Featured Self Care

Decompression Zones: What Music Festivals Really Need

A targeted approach to decompression zones may help attendees with post-festival recovery

Mud, grime, rain, and slime may be pretty consistent with every festival-goer’s experience. And the physical or spatial anxieties of attending a weekend-long music festival in the countryside are by no means trifling. The sleeplessness, the noise, hygiene (or lack of it), and the sensory overload, none of it is easy. Any seasoned festival-goer will tell you they’ve had moments when they’ve questioned their commitment to an erratic festival itinerary or to $30 fries. And, it’s worth noting how physical discomfort or inconvenience bleeds into the overall experience of attending a music festival. So, when it comes to dedicated decompression zones or chill-out spots that are designed to help attendees de-compress or relax, certain parameters are of utmost significance.

Mental health first aiders are usually trained to look for signs of stress, anxiety and panic attacks, and provide immediate psychological care. However, music festivals can also make an effort to help alleviate the physical constraints of a frantic weekend. But, do all music festivals need spaces for attendees looking to wean themselves away from the visual or auditory overload? In a way, yes. 

decompression zones at festivals
© Instagram – Creamfields South

It boils down to what makes a festival experience ‘worth it.’ Is it the music, the camaraderie, the lack of routine and the sense of being a part of something relevant for a weekend? Or, is it something more elementary, like being away from home for a weekend and not having to think about rent or inflation for 48 hours? While the answer may vary on who you ask, assistance with mental flare-ups is a necessity for all. This calls for physical spaces and set-ups that can act not just as a retreat but also as a sort of therapy – one that also helps in the transition to post-festival recovery.

The priorities

Attention to substance usage and a realistic approach to the psychedelic experience is a must-have for the post-pandemic festival circuit. One organization working to tackle this issue is The Loop, a UK-based non-profit NGO promoting harm reduction and wellbeing through drug checking, especially at festival sites. One of their main priorities is to educate festival-goers about the importance of the set and setting.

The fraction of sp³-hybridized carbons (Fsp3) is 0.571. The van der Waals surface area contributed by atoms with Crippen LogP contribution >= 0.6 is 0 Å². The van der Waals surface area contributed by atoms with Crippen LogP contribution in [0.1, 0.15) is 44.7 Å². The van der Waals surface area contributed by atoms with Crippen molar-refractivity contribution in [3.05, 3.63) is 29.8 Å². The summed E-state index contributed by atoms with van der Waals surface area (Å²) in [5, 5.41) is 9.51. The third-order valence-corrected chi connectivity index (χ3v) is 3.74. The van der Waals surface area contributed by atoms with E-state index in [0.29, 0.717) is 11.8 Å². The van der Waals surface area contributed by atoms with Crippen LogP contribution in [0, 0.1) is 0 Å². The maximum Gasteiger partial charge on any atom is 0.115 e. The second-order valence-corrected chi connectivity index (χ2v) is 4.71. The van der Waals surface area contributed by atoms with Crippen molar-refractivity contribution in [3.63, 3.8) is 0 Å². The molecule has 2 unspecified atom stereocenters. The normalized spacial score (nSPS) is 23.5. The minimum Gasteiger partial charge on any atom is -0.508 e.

“When someone decides to take psychoactive drugs, they are taking something which has the potential to change their perceptions, feelings and thought patterns. How this shift in conscious experience unfolds is still influenced by other factors,” their website points out.

decompression zones at festivals
© Instagram – Shambhala Music Festival

“If you’re too cold – or too hot – when taking drugs you’re more likely to have a bad time. The weather can also increase your risk of coming to serious harm. Hot weather increases the chance of you getting too hot on MDMA and suffering hyperthermia, which can be fatal. If it’s very cold you can pass out on drugs like alcohol and GHB and suffer hypothermia,” it adds. 

PsyCare is another such organization run by harm reduction specialists that works towards protecting the mental and physical health of festival attendees (they’ve worked with festivals like Sofft Nights and Another Love Story). But, besides crisis management and psychedelic first aid, health services at music festivals can also provide decompression zones equipped to help attendees with post-festival recovery.

Down to brass tacks

For attendees in their 30s or 40s, a music festival is a gruelling affair. According to American Addiction Centers, fifty-seven% of people attending live music events admitted to using alcohol or drugs, with more than 93% consuming alcohol. It’s important for all attendees (especially older ones) to stay hydrated, flush out toxins and also work towards reducing inflammation and soreness. Returning to work after a three-day stint of sleeping in cramped positions and relying on beer and chilli cheese fries for sustenance is truly hard, and no number of Instagram reels can make you feel better. Unless of course, your post-festival recovery begins from the site itself.

Grounding, DIY activities, decompression zones, and attention to some basic endurance-building workouts can truly help festival-goers maintain their stamina and also recuperate quicker post an unpredictable weekend. Immersive indoor experiences are a great way to help attendees cope with the rigours of a strenuous weekend.